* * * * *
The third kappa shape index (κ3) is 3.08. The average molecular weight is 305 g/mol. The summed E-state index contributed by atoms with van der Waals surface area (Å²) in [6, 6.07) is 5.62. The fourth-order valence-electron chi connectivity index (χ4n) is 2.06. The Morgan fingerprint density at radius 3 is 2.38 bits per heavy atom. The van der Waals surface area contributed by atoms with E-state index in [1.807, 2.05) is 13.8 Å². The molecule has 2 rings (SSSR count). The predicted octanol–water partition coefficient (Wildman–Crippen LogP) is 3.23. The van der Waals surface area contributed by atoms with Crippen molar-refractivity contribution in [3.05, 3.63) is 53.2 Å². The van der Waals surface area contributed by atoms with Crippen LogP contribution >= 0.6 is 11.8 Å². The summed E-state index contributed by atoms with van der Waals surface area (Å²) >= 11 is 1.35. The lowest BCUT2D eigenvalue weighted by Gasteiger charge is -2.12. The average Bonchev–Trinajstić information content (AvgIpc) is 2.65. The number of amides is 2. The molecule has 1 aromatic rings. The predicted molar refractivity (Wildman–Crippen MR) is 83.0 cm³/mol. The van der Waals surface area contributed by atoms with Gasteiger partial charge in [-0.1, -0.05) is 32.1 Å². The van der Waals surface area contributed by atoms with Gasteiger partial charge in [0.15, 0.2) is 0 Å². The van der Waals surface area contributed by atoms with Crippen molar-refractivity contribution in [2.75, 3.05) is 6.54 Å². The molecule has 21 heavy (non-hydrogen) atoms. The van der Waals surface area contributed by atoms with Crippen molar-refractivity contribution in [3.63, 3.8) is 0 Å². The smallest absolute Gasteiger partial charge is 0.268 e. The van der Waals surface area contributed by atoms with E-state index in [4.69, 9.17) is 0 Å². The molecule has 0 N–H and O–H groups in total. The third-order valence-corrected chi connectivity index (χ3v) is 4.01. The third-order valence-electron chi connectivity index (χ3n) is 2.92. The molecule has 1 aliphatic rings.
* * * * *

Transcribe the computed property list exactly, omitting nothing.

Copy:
The third kappa shape index (κ3) is 3.08. The average molecular weight is 305 g/mol. The summed E-state index contributed by atoms with van der Waals surface area (Å²) in [6, 6.07) is 5.62. The fourth-order valence-electron chi connectivity index (χ4n) is 2.06. The Morgan fingerprint density at radius 3 is 2.38 bits per heavy atom. The van der Waals surface area contributed by atoms with E-state index in [1.807, 2.05) is 13.8 Å². The molecule has 2 rings (SSSR count). The predicted octanol–water partition coefficient (Wildman–Crippen LogP) is 3.23. The van der Waals surface area contributed by atoms with Crippen molar-refractivity contribution in [3.05, 3.63) is 53.2 Å². The van der Waals surface area contributed by atoms with Crippen LogP contribution >= 0.6 is 11.8 Å². The summed E-state index contributed by atoms with van der Waals surface area (Å²) >= 11 is 1.35. The lowest BCUT2D eigenvalue weighted by Gasteiger charge is -2.12. The average Bonchev–Trinajstić information content (AvgIpc) is 2.65. The number of amides is 2. The molecule has 1 aromatic rings. The predicted molar refractivity (Wildman–Crippen MR) is 83.0 cm³/mol. The van der Waals surface area contributed by atoms with Gasteiger partial charge in [-0.1, -0.05) is 32.1 Å². The van der Waals surface area contributed by atoms with Gasteiger partial charge in [0.15, 0.2) is 0 Å². The van der Waals surface area contributed by atoms with Crippen molar-refractivity contribution in [2.75, 3.05) is 6.54 Å². The molecule has 21 heavy (non-hydrogen) atoms. The van der Waals surface area contributed by atoms with Crippen molar-refractivity contribution in [3.63, 3.8) is 0 Å². The smallest absolute Gasteiger partial charge is 0.268 e. The van der Waals surface area contributed by atoms with E-state index in [4.69, 9.17) is 0 Å². The molecule has 0 N–H and O–H groups in total. The third-order valence-corrected chi connectivity index (χ3v) is 4.01. The third-order valence-electron chi connectivity index (χ3n) is 2.92. The molecule has 1 aliphatic rings.